An abstract cache store class. There are multiple cache store implementations, each having its own additional features. See the classes under the ActiveSupport::Cache module, e.g. ActiveSupport::Cache::MemCacheStore. MemCacheStore is currently the most popular cache store for large production websites.

Some implementations may not support all methods beyond the basic cache methods of fetch, write, read, exist?, and delete.

ActiveSupport::Cache::Store can store any serializable Ruby object.

cache = ActiveSupport::Cache::MemoryStore.new

cache.read("city")   # => nil
cache.write("city", "Duckburgh")
cache.read("city")   # => "Duckburgh"

Keys are always translated into Strings and are case sensitive. When an object is specified as a key and has a cache_key method defined, this method will be called to define the key. Otherwise, the to_param method will be called. Hashes and Arrays can also be used as keys. The elements will be delimited by slashes, and the elements within a Hash will be sorted by key so they are consistent.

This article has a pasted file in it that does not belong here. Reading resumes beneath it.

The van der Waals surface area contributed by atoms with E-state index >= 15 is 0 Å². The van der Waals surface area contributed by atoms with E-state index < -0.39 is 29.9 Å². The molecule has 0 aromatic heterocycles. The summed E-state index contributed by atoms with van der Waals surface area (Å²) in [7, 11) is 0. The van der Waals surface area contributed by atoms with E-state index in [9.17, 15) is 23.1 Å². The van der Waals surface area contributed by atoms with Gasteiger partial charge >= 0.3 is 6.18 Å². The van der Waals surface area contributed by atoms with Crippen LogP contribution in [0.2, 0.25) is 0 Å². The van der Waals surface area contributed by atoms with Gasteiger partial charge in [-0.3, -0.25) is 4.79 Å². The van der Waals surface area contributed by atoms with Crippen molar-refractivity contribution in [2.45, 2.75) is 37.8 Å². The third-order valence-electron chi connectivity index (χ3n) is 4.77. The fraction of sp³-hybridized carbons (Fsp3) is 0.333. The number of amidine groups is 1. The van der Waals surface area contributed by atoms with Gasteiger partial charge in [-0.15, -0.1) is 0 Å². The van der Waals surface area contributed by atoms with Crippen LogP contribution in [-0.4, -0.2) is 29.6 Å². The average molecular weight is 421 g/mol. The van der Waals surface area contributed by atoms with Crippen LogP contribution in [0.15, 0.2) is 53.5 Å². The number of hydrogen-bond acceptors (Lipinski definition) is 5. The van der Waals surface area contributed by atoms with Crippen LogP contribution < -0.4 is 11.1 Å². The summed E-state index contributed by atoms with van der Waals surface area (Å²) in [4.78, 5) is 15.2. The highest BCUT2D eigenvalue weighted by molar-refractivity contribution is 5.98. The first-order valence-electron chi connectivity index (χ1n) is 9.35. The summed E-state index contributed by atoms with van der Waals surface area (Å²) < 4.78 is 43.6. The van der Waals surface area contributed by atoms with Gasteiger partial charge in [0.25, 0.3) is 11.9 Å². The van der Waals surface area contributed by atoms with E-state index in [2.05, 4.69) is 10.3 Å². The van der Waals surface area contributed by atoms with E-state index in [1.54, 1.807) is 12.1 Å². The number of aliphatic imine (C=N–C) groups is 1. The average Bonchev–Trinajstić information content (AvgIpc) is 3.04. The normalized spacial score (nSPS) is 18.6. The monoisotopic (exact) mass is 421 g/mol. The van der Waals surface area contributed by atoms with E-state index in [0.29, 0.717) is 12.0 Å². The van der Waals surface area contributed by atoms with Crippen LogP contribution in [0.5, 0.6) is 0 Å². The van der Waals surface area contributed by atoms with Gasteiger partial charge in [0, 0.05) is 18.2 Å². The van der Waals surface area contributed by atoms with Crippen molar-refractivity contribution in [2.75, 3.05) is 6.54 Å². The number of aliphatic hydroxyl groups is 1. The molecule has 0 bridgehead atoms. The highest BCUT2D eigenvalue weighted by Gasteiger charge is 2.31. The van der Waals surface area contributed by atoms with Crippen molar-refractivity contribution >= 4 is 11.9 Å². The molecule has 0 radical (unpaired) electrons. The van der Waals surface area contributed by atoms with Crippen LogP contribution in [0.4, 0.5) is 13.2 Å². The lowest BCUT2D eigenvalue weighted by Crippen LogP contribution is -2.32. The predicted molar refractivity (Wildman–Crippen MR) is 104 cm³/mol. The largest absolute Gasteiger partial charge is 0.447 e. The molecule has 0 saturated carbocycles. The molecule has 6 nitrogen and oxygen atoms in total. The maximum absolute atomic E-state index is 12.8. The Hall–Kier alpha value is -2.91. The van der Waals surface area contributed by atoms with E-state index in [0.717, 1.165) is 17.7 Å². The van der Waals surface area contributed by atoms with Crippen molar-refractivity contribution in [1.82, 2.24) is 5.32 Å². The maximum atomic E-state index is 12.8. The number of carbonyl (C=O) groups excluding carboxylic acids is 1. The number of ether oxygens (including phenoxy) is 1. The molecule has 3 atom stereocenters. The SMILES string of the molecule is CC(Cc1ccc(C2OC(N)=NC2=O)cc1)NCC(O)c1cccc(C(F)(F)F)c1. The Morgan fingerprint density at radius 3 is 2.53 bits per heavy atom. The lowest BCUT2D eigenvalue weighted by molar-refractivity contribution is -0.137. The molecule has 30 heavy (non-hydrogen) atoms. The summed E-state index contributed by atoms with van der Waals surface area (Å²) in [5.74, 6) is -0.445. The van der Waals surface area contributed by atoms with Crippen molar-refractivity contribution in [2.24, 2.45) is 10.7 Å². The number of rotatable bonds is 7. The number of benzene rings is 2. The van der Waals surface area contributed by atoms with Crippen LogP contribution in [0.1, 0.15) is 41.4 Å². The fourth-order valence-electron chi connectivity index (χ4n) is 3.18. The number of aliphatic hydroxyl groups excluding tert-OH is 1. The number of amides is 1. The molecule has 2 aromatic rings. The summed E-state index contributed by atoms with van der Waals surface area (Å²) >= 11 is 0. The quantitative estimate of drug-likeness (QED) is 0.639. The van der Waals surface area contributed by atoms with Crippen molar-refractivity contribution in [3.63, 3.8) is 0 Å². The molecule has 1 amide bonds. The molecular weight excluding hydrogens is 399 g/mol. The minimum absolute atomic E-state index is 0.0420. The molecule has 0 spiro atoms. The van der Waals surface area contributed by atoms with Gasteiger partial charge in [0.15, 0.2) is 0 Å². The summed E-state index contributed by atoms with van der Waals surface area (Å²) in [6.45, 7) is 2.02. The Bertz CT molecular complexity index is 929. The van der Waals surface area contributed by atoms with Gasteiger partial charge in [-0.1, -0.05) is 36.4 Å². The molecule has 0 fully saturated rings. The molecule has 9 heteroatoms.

cache.read("city") == cache.read(:city)   # => true

Nil values can be cached.

If your cache is on a shared infrastructure, you can define a namespace for your cache entries. If a namespace is defined, it will be prefixed on to every key. The namespace can be either a static value or a Proc. If it is a Proc, it will be invoked when each key is evaluated so that you can use application logic to invalidate keys.

cache.namespace = lambda { @last_mod_time }  # Set the namespace to a variable
@last_mod_time = Time.now  # Invalidate the entire cache by changing namespace

Caches can also store values in a compressed format to save space and reduce time spent sending data. Since there is overhead, values must be large enough to warrant compression. To turn on compression either pass :compress => true in the initializer or as an option to fetch or write. To specify the threshold at which to compress values, set the :compress_threshold option. The default threshold is 16K.

Show files where this class is defined (1 file)
Register or log in to add new notes.